• Alfred Health will work in collaboration with Mildura Base Hospital for patients accessing burns, infectious disease, lung transplant, orthopaedics, gastroenterology, dialysis and HIV services.
  • Austin Health will work in collaboration with Bendigo Health and the Murray PHN to upscale Respiratory Support and Spinal Cord Services.
Click here  for more details.

World's largest depression study    mental health  

More than 8,000 bed days were attributed to depressive episodes in the Murray PHN region during (2014-15). Scientists are seeking 20,000 Australians who have been treated for clinical depression to take part in the world's largest genetic investigation.
Volunteers will need to complete a 15-minute online survey and donate a saliva sample that will be screened for hundreds of DNA variants through a process known as 'genome-wide association scans'.
Click here to learn more.

Collaboration key to tackling public health issues    population health  

In December 2016, VicHealth, World Health Organization, the International Network of Health Promotion Foundations, CSIRO and the Melbourne School of Global and Population Health together convened the Destination Wellbeing forum.  The forum's objective was to refine global and local priorities and to prompt a new wave of health promotion research.
VicHealth has  announced up to $500,000 in research funding to foster collaboration between Victorian and international partners to explore the impact of social and environmental issues such as climate change, ageing populations and the exponential growth of technology on our health over the next two decades.
Applications close 28 April.  Click here to learn more.
Diabetes  testing, monitoring and  grant opportunity    chronic disease  
Around 60 per cent  of Type 2 diabetes cases can be prevented or delayed with small lifestyle changes, including maintaining a healthy weight, eating well and being active.
Locally, diabetes affects many individuals across our region: an estimated 10,990 in Central Victoria, 4,480 in North West Victoria, 7,620 in Goulburn Valley and 10,230 in North East Victoria.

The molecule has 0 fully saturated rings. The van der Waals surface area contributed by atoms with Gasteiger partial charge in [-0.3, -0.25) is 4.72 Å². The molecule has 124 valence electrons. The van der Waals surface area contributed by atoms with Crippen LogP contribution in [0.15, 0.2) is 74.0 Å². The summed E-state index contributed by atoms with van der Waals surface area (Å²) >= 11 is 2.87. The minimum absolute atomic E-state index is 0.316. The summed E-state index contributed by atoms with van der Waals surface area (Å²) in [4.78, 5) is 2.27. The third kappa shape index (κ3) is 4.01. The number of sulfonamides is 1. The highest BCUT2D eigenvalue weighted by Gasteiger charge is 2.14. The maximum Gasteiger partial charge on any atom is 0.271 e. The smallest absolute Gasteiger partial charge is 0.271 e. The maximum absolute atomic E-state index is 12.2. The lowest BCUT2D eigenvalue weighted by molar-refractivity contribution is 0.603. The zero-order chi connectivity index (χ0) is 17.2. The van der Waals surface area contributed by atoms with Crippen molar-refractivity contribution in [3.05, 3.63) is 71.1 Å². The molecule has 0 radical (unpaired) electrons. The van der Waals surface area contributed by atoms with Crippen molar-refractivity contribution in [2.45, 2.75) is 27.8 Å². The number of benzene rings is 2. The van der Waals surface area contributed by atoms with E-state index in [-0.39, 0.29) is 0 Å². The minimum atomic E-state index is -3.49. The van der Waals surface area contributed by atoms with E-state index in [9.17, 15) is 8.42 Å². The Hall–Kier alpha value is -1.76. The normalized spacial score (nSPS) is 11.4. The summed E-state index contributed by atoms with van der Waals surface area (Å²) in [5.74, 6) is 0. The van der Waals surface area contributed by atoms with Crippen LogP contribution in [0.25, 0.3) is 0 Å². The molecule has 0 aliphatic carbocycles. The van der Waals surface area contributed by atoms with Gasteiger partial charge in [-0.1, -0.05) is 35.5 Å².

The Federal Government recently  announced free continuous glucose monitoring devices for young Australians with Type 1 diabetes  to better self-manage their diabetes, reducing visits to emergency departments and missed school days.
Diabetes Victoria is currently running a campaign called 'Check Your Risk': a three-minute online risk test for diabetes Type 2, that has so far been completed by  85,000 people. The organisation is  also offering $25,000 in grant funding as part of the Gwen Scott Grant program  to support  health professionals and students undertaking further education in the field of diabetes.  Applications close 30 June.

Murray PHN CPD

Network meetings
CPD events
Other topics covered in the  Murray PHN CPD Events Calendar include: lung cancer, immunisation, foot health, CPR, x-ray, dementia, nutrition, cervical screening, aural health, practice nurse, suicide prevention, grief and mental health first aid training.  Click here  to see the full calendar.

Murray PHN careers
All position applications addressing the key selection criteria close midnight Sunday 23 April, 2017:

External careers

Regional news

Government and other news


External CPD events, courses and study opportunities

Research, studies, and trials

Surveys and consultations

Grants and funding


My Health Record

Why aren't more people using the My Health Record?

The My Health Record is an online summary of personal health information that patients can share with health providers. As many as  one in five Australians have a My Health Record.

But  recent statistics  show the My Health Record is only being used by a small percentage of consumers, and even then not to its fullest uses. So how can we get a greater return on the estimated A$1.2 billion taxpayer dollars  invested in the system?

1. More health professionals need to add information
2. We need to add more information ourselves
3. More people need to know how to use it
4. The people who need it most need support to use it

Click here to read the full article on The Conversation, published 24 March 2017.

Copyright © 2017 Murray PHN, All rights reserved.
Every effort has been made to ensure that the information in this newsletter is accurate. Information in this  newsletter  may be duplicated in other media with due  acknowledgement  of the originating sources. Murray PHN does not  necessarily  endorse products and/or  services  advertised in this publication.Murray PHN gratefully acknowledges the financial and other support from the Australian Government Department of Health.
Murray PHN ABN  92 156 423 755You can subscribe to this newsletter via our website by